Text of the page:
"Colour does not only add a pleasant quality to design—it reinforces it,” said French early-20th century painter and illustrator Pierre Bonnard; a claim that rings truer today more than ever with colour becoming an ever-more apparent element in the world of architecture and design.
Written by Nikolaj Hansson
Since the cones of our eyes have been able to decipher one colour from another, colours have been an integral part of our lives; even as our evolution as species, down to the point of survival where our eyes are better at recognizing colours such as red and yellow (think traffic lights) than those green and blue. However, our perception of colour is also highly subjective all the way down to our cultural and social identity as individual beings. Thus, when talking the topic of colour in the spheres of architecture and design, it’s important to emphasize that there is no right or wrong colour. Instead, it can be argued to be about considering the spatial context of a given setting when selecting the colours.
If one looks at colour from a geographic perspective, it becomes clear that geography too plays a part: Consider the colourful architecture of Mexico City, the subdued churches of white oak in Nordic countries or the vibrantly industrial sceneries of French coastal cities - the geographical and cultural upbringing of the architect bleeds into the identity of the buildings.
The new Popl Burger restaurant in Copenhagen, designed by Spacon & X, uses dashed colour scattered throughout to communicate the atmosphere of the restaurant.
Photo: © Bjørn Bertheussen
Copenhagen-based architect and co-founder of cross-disciplinary architecture studio Spacon & X Nikoline Dyrup Carlsen says: ”I find that the potential of colour in architecture is underappreciated, particularly in Scandinavia. Colour can have a profound impact on our perception of spaces. At Spacon & X, we often seek to pursue colour as a vehicle to communicate the values of the given project, be it a workplace DNA, the vibe in a restaurant or creating a welcoming feeling in a hotel.”
Vibrant blue and yellow hues are employed throughout the office of the Danish Safety Technology Authority, echoing the institution’s ethos of safety and wellbeing.
Designed by Spacon & X.
Photo: © Spacon & X
Here, it can be claimed that colour can be considered to be circumstantial at its heart—our perception of a colour depends on the context in which it is shown. Adding to her remarks, Dyrup Carlsen notes: “As humans, we find ourselves demanding more from the spaces that we inhabit. We’re through with using standard, white-cube options and are moving onto working from a point of sincere interest with regards to the identity and DNA of each material and surface.”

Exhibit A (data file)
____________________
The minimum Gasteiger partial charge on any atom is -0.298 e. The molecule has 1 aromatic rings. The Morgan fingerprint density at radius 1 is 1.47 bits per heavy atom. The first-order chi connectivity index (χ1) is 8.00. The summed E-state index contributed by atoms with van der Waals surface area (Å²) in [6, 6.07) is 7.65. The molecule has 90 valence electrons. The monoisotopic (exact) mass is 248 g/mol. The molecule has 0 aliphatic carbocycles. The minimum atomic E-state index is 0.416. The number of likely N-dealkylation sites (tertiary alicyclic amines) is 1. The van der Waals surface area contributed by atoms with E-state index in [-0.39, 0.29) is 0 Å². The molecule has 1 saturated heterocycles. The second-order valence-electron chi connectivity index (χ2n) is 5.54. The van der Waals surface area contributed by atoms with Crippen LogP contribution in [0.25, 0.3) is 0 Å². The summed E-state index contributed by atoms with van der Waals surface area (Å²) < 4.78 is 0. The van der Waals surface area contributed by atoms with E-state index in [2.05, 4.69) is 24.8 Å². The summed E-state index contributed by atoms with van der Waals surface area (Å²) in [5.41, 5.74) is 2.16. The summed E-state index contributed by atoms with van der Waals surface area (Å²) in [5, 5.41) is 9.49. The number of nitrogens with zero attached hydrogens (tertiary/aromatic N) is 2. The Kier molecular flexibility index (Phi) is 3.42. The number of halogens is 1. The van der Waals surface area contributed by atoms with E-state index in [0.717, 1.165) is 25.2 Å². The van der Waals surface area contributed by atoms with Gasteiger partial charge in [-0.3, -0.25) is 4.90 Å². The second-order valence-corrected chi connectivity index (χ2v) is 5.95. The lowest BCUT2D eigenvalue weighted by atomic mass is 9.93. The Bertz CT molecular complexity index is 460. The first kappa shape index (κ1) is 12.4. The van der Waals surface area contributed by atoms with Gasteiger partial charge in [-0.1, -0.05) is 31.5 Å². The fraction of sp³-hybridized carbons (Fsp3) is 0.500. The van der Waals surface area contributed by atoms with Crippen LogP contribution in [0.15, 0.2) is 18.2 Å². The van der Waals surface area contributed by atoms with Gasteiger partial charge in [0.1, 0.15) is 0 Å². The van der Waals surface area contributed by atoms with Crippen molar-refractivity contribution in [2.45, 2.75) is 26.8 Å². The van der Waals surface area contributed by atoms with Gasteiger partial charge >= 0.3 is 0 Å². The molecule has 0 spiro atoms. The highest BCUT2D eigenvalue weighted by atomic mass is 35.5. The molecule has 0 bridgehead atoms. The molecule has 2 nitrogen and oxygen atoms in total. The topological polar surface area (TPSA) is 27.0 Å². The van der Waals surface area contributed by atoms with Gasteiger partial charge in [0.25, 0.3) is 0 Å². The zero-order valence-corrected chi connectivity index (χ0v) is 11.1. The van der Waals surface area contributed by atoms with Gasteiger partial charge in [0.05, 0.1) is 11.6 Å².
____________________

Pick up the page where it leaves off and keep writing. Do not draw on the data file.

An installation by Margrethe Odgaard in the showroom of Danish textile company, Kvadrat, using colour as a means of communication for the company’s design values.
Photo: © Kvadrat
Turning the scope towards the use of colour within the world of design, one finds Danish textile and colour designer, Margrethe Odgaard. Known for her works of approaching colour as an encompassing sensory perception that can leave a positive mark on its viewer, Odgaard has worked with the likes of Kvadrat, Muuto, HAY and more along with her exhibitions at places that include Designmuseo Helsinki and Willumsen’s Museum. When asked how she approaches her work with colour, she says: “To me, it’s not as much a question of the colour itself but more of light—how the light meets the surface upon which the colour sits, how it is absorbed, how it is reflected and, ultimately, the energy that it reaches our eye with. Working with colour is to me a physical manifestation of light upon a surface that can nourish us and our senses.”
A series of curtain compositions by Margrethe Odgaard, studying the interaction of multiple colours across a patchwork-like layout. Created with Odgaard’s Panorama textile for Kvadrat at Munkeruphus Museum.
Photo: © David Stjernholm.
Though colour can seem like a never-ending study with infinite options, Odgaard argues that one must approach it with a decisive attitude: “You have to identify your intention with the colour. What emotional and perceptual effect do you want for it to evoke? Which context will it live and work in? You need to have a clearly defined vision and direction from which you can set out from.”
The Popsicle Index: Studies in Sensory Perception (2018) by Margrethe Odgaard.
Photo: © Andreas Omvik
Alas, it seems that though our perceptions of colour come down to a multitude of things with our individuality reigning supreme, one can certainly argue that regardless of the perception, context is a crucial factor to consider when working with colour, be it for the walls of a restaurant, the shade of a textile curtain or the hue of a chair.